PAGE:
Preparing for Disasters in East Timor

East Timor

A first-aid training session run as part of a CRS Disaster Risk Reduction program in East Timor. Photo by CRS staff

“With a lot of the deaths that happen, it’s children coming from school and crossing a river. Sometimes during the rainy season, the current is too swift,” says Ryan Russell, former Livelihoods Coordinator for Catholic Relief Services in East Timor. “People get washed away—especially children and old people.”

High in the mountains, villagers in this impoverished country near Australia cope with flooding, landslides, and other disasters on a regular basis. “It’s pretty challenging terrain,” Russell continues. “Sometimes we can’t access the communities—we’d drive and the car would get stuck. One time we had to hike for two or three hours, covered in mud. When the roads are cut off like that, getting people to hospitals is hard.”

At certain times of the year, powerful winds strike the mountain villages, ripping branches from trees and spreading fire. During dry seasons, villagers’ palm-thatch houses are easily set aflame. “My house was destroyed,” says a local farmer. “The kitchen, its cupboards, everything.” Villagers also suffer burns and injuries.

Catholic Relief Services is teaching rural communities how to save their lives and their homes. Villagers draw hazard maps, showing where they expect trouble if storms or winds come. They create early warning systems–such as floating buoys showing when river levels become dangerously high–so children know not to cross.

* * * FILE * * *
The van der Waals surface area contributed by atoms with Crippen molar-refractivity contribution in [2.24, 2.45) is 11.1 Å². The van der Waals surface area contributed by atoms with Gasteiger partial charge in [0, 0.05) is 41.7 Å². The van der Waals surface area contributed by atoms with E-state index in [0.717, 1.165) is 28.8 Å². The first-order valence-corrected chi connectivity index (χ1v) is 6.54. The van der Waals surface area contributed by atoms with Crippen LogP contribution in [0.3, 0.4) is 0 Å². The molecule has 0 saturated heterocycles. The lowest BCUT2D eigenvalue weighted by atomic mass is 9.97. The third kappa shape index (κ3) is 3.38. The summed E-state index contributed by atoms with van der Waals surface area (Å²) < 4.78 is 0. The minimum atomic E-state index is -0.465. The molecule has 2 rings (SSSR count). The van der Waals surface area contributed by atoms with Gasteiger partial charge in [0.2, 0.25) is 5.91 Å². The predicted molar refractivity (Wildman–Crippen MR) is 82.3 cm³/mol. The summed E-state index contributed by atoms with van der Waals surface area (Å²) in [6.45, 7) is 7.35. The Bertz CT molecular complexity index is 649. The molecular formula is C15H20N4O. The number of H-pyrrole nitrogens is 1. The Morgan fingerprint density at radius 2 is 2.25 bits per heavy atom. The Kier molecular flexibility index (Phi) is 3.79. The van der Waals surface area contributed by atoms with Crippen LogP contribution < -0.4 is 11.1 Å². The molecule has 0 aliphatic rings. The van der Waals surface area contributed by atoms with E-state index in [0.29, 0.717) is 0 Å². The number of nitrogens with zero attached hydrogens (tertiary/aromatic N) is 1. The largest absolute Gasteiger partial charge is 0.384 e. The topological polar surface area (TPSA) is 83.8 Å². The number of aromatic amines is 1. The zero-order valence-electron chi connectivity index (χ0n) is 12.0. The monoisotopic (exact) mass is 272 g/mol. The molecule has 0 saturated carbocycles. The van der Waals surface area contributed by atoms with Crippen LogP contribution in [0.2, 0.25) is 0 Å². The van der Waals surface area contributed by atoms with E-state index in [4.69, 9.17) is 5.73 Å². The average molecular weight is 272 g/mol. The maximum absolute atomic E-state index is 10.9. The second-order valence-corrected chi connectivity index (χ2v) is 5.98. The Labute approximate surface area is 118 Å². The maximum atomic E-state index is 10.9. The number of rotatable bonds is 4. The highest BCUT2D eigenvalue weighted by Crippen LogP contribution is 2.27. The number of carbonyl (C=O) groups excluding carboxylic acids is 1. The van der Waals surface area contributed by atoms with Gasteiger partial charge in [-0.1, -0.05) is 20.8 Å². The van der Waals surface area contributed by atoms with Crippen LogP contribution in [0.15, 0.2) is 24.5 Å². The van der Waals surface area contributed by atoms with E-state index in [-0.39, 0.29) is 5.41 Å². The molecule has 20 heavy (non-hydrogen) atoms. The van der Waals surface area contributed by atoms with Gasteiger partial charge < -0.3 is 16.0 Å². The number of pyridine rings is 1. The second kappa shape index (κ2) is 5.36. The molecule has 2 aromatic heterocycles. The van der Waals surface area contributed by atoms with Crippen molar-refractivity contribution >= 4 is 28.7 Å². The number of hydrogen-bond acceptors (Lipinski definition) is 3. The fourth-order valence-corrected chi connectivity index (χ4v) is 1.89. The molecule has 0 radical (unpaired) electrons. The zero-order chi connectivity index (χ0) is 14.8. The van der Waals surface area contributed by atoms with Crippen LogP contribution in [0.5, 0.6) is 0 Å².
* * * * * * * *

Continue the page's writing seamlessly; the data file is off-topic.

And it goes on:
For evacuation scenarios, villagers identify buildings near them that are strong and safe, or open places where nothing can fall on them. They do simulation exercises–like ringing bells in the village to alert people to danger, or checking to see if people are still in their houses. They also receive first-aid training, and learn how to work with the local government to prepare for the worst.

“It seems to have really assured communities and improved response times,” says Russell. “This year, when there was substantial flooding and landslides in new project areas such as Quelicai, there were no lives lost, even though there was substantial damage to houses and fields. Coordinating with the government meant people got help faster.”

Responding fast when disaster strikes keeps people safe, but protecting their crops can involve more long-term solutions. “My rice crop was almost harvested–27 acres. Then a landslide came and took it all,” says a farmer. At a meeting in one village, all twenty farmers say they’ve lost crops to disaster.

“The landslides and droughts do a lot of damage,” says Rita Freitas, CRS’ Community-Based Disaster Risk Management Project Manager. “Sometimes we see landslides because a lot of trees have been cut down in certain areas.”

CRS encourages villagers to create tree nurseries so that solid roots can prevent erosion and landslides. Now, “We don’t cut trees close to our homes or near landslide areas,” says a farmer. “And we plant trees to mitigate floods.”

Funded by the International Organization for Migration and the Australian government, the Disaster Risk Management program is preventing tragedy and protecting livelihoods in some of Timor’s poorest areas. Villagers feel safer now, and farmers know there are ways to save some of their crops if the worst comes. “In the past, we didn’t think about tree planting or making diversion channels for water. We had no information,” says another farmer. “Now we have a chance against disaster.”

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